Does Jay Cutler Envy Tony Romo? Dolphins Quarterback Was NFL Week 11's Biggest Loser

You know that trope, surely, repeated through the fight game's history of pugilists going on too long? Of the old warhorse lured out of a comfortable retirement by the bright lights—and the dollar, too, and that one final promise of late-career glory…

Yeah, so, let's talk about Jay Cutler and how said trope applies to NFL quarterbacks, too. Cutler was the major casualty of the Miami Dolphins' horrible 30-20 loss to the Tampa Bay Buccaneers on Sunday. The 34-year-old was taken out of the game at halftime and has been placed in the league's concussion protocol, according to Cutler, who was replaced by Matt Moore, had already thrown three interceptions and completed six of 12 passes for 83 yards when he was withdrawn.

A reminder that Cutler doesn't have to do any of this, whether that's throwing picks or getting his brain beaten around behind a leaky offensive line, or attempting to compensate, however ineptly, for a defense that cannot hold up its end of the bargain by staying off the field for any length of time. He could have been surveying the field from a broadcast booth as part of a three-person Fox Sports broadcast team alongside Kevin Burkhardt and Charles Davis. Cutler only signed up to be an NFL color commentator in May, after he was released by the Bears. Then Ryan Tannehill broke and the Dolphins came calling with a fully guaranteed $10 million contract, plus incentives, and the chance to work with Adam Gase again and, well, it must have seemed a good idea at the time…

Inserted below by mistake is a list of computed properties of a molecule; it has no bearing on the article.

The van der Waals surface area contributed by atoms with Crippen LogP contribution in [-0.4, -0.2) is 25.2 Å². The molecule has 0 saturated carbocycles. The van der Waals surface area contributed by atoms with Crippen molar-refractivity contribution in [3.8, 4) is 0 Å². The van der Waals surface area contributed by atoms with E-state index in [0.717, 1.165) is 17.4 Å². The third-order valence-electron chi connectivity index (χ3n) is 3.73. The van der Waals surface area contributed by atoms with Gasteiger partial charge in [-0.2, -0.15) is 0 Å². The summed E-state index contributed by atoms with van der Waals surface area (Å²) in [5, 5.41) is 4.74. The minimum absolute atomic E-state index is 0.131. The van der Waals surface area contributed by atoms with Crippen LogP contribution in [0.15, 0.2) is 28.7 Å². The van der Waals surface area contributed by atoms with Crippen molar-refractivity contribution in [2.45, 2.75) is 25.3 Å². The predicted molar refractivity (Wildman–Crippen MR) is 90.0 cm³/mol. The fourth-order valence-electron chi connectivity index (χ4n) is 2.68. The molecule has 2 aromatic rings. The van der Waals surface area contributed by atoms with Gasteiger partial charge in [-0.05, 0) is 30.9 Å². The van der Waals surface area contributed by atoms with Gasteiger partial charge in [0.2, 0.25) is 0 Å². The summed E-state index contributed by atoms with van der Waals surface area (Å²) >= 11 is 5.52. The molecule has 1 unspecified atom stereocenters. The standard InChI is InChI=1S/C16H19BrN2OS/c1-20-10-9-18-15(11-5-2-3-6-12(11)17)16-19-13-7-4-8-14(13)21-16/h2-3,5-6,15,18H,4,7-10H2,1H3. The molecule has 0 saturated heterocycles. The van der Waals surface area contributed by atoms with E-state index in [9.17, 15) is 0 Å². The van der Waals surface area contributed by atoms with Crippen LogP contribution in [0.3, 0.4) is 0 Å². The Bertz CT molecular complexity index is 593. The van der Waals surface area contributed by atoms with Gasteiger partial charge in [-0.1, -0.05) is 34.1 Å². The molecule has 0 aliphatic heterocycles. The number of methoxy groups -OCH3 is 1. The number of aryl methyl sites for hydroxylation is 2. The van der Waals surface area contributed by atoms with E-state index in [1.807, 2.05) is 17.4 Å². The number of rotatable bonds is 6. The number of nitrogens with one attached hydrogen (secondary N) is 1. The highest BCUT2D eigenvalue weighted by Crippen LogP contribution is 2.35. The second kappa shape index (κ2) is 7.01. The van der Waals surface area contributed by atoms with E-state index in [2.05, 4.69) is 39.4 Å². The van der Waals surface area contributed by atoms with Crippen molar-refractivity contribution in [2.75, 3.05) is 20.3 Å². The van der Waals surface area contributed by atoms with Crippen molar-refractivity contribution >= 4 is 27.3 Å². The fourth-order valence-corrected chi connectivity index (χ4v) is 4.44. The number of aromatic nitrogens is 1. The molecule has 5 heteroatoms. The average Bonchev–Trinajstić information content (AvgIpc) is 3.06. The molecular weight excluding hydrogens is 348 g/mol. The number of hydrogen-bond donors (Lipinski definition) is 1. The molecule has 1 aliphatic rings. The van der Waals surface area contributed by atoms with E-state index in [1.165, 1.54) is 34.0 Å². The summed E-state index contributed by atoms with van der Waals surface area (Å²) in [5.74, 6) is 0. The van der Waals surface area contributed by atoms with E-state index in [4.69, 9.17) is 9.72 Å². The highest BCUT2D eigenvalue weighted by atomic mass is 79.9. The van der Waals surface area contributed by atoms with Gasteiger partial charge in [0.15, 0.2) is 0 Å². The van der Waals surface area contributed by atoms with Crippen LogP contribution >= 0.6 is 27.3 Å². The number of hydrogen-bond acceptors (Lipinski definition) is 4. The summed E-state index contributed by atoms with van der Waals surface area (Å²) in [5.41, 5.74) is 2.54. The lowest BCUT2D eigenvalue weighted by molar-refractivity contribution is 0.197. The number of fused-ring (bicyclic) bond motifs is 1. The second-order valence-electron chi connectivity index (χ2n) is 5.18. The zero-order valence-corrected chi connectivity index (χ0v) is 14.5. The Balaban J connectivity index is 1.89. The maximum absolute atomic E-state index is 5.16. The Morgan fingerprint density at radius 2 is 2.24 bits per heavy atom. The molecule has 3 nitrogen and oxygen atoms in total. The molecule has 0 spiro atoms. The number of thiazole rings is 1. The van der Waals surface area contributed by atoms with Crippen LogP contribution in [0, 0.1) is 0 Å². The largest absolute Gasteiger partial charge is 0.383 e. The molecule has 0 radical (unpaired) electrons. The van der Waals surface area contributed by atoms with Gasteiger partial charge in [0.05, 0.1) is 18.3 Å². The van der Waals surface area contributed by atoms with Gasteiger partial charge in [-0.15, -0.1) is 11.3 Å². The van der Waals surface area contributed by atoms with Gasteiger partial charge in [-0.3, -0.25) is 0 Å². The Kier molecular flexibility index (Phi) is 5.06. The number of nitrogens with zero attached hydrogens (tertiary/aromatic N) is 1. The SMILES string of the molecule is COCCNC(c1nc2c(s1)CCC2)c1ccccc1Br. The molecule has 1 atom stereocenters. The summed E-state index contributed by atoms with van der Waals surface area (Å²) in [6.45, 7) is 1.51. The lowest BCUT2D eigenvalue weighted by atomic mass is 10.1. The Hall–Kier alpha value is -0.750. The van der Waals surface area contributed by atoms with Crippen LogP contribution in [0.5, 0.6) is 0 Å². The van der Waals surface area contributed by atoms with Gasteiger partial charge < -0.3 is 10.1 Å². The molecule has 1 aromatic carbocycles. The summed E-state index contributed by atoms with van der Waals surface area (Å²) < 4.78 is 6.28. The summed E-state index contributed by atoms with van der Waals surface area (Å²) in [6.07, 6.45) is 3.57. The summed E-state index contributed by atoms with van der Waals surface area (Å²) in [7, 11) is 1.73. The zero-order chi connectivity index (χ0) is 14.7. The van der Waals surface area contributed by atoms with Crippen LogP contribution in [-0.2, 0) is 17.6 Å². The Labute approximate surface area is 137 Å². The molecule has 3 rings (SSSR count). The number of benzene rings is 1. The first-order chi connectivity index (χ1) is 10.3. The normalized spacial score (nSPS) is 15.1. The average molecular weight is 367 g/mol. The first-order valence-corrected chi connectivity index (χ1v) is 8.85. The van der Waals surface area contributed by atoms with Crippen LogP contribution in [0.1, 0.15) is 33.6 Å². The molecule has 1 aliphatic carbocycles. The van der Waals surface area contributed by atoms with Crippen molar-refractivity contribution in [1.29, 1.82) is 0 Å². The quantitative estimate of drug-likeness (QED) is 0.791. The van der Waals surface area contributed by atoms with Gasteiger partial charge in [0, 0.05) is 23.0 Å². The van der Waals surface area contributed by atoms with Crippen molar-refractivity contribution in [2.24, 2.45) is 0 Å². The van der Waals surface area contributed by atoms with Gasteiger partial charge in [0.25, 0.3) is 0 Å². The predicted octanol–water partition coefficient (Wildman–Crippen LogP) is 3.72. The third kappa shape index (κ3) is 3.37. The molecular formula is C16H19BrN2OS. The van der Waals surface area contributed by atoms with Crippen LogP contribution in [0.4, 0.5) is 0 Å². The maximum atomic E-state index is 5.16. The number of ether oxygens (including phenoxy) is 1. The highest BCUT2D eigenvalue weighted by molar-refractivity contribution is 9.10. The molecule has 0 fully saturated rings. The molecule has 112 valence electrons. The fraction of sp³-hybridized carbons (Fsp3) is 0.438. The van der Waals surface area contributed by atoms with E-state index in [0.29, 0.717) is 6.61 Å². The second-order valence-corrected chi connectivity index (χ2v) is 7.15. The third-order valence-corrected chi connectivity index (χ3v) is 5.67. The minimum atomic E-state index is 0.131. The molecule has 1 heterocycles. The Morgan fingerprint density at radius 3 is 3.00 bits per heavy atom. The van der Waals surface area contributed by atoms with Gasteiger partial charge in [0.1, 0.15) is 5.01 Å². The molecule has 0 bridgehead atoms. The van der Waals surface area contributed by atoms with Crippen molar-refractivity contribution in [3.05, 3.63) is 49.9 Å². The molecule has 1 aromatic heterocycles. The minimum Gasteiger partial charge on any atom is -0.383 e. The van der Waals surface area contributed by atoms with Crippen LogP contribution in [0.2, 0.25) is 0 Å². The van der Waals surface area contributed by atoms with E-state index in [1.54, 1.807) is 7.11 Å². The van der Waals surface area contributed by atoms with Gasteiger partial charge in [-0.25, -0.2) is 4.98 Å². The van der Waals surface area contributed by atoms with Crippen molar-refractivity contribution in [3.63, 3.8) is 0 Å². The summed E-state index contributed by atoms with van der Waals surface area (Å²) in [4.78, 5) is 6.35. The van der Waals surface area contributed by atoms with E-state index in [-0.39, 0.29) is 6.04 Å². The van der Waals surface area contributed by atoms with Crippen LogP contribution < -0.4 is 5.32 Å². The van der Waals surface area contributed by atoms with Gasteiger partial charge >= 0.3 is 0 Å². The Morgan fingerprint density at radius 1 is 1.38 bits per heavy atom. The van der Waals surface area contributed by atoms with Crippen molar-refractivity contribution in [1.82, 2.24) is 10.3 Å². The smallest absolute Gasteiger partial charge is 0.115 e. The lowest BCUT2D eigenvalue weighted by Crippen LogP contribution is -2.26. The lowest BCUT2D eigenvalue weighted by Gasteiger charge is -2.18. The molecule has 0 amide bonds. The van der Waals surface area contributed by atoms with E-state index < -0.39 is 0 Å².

That the Dolphins have been icky isn't all Cutler's fault. It seemed the front office was planning for next season already when it traded Jay Ajayi, the Pro Bowl running back, to the Eagles at the end of October for a fourth-round draft pick. (Ajayi had a big day in the Eagles' blowout of the Cowboys on Sunday, including a career-long run of 71 yards). It isn't Cutler's fault that only Ndamukong Suh on the Dolphins' defense seems to be playing up to his talent level.

Still, Cutler hasn't been "good," or even good enough to justify giving up the relative comfiness of the broadcast booth. He's thrown 13 touchdowns against nine interceptions for a total QBR of 36.4, according to the statistics and metrics ESPN compiles. That's good enough for 27th in the league among starting quarterbacks, above Joe Flacco, C.J. Beathard, Brian Hoyer, Trevor Siemian and DeShone Kizer. Flacco apart—and he hasn't really been all that good since the Ravens won a Super Bowl in 2013—those really aren't names you want to be competing with for futility.

If Cutler were hoping that this season might burnish a legacy that flits awkwardly between unfulfilled and mediocre then it hasn't gone to plan. It also seems unfortunate that up in the CBS broadcast booth, Tony Romo continues to be one of the best surprises of this year so far. Romo was also, pretty inarguably, a better quarterback than Cutler. Heck, he would almost certainly do a better job for a team now if he came out of retirement.

But then, Romo always was a pretty good decision-maker on the field. As Cutler contemplates a recovery from concussion, maybe there is a gentle lesson in Romo's new career in learning how to stay retired.